Is our view of community worship – and our view of God – expansive enough to account for the deep-seated pain and sorrow in and around us?
We recently celebrated Good Friday, Holy Saturday, and Resurrection Sunday. In preparation, my students and I crafted four worship gatherings for our campus community leading up to Good Friday. As we prepared we talked about remembrance, worship, death, resurrection, sacrifice, shame, hope, and many other things. As followers of Jesus – particularly for those of us who are evangelicals – it can be difficult for us not to “skip to Sunday” when we think about Easter. After all, we are resurrection people! The violence and agony of crucifixion, the darkness and weight of sin, the grief and solemnity of burial, the discomfort and restlessness of waiting, all grate against my neat and tidy sensibilities, my sense of control, my desire for comfort. My student leaders and I wrestled with these tensions as we prayed and planned together. We tried to give voice to the hope of resurrection life without trivializing the price God paid to secure it on our behalf.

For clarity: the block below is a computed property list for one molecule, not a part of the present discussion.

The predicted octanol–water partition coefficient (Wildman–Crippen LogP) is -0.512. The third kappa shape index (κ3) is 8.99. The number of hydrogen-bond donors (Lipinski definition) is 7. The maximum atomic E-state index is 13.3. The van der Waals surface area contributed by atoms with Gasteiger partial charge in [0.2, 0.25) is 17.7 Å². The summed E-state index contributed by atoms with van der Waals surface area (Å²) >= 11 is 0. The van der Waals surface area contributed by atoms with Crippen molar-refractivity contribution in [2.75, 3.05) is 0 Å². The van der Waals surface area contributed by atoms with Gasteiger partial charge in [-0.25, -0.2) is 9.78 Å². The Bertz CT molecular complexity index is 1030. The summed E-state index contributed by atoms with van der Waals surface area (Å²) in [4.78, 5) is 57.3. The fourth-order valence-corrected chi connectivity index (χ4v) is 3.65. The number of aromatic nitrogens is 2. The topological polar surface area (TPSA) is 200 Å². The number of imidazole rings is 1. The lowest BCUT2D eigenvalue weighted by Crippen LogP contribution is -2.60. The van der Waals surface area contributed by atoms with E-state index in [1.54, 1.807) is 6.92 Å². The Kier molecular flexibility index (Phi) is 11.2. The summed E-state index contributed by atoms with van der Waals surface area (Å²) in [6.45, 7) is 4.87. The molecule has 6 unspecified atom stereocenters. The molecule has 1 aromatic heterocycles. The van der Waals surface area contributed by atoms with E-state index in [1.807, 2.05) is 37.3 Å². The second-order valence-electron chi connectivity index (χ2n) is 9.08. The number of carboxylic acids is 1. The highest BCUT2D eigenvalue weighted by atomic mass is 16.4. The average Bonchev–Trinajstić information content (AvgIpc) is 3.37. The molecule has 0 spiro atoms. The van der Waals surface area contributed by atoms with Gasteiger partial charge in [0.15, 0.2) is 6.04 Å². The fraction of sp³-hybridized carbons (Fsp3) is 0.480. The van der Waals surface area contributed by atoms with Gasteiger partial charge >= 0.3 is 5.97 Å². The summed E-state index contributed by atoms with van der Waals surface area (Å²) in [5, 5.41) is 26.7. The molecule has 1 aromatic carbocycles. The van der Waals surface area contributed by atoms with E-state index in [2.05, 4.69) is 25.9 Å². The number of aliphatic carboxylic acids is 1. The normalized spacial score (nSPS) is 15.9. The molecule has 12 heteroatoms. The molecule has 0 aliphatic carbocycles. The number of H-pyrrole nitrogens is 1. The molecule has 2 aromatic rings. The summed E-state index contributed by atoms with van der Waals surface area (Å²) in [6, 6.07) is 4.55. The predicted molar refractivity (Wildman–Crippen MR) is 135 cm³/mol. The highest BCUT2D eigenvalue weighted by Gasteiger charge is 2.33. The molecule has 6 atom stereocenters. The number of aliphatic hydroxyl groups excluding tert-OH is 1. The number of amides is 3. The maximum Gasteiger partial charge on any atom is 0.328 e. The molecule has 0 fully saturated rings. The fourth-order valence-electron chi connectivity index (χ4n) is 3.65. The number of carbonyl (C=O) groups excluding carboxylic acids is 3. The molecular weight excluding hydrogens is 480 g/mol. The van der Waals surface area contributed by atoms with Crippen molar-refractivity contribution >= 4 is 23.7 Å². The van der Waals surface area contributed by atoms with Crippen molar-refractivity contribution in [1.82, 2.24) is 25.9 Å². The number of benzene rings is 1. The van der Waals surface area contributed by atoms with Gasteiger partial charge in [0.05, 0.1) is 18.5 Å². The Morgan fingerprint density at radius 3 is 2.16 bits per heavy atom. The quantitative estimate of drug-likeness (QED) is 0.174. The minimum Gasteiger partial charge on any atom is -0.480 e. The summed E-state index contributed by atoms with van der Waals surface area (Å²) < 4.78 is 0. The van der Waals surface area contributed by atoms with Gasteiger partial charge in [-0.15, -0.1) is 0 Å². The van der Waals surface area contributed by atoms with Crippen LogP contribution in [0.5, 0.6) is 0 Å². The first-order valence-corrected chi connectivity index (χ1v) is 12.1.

Without Friday and Saturday, without Holy Week, without Lent – in fact, without continual reminders of my great need and God’s great love – the earth-shaking reality of Sunday does not cause me to tremble in holy fear or worship as I should. However, I also realize that, along with all who have believed in and declared Jesus as Lord, I have been adopted as God’s child. This is cause for celebration, joy, and gratitude. Throughout the planning process with my student leaders, I couldn’t help but think again about what it means to live well in this tension. It even relates to music itself, which “stands under the shadow of the fall and the promise of redemption” (Jeremy Begbie, Theology, Music, and Time, 147).
Photo courtesy of Jannes Glas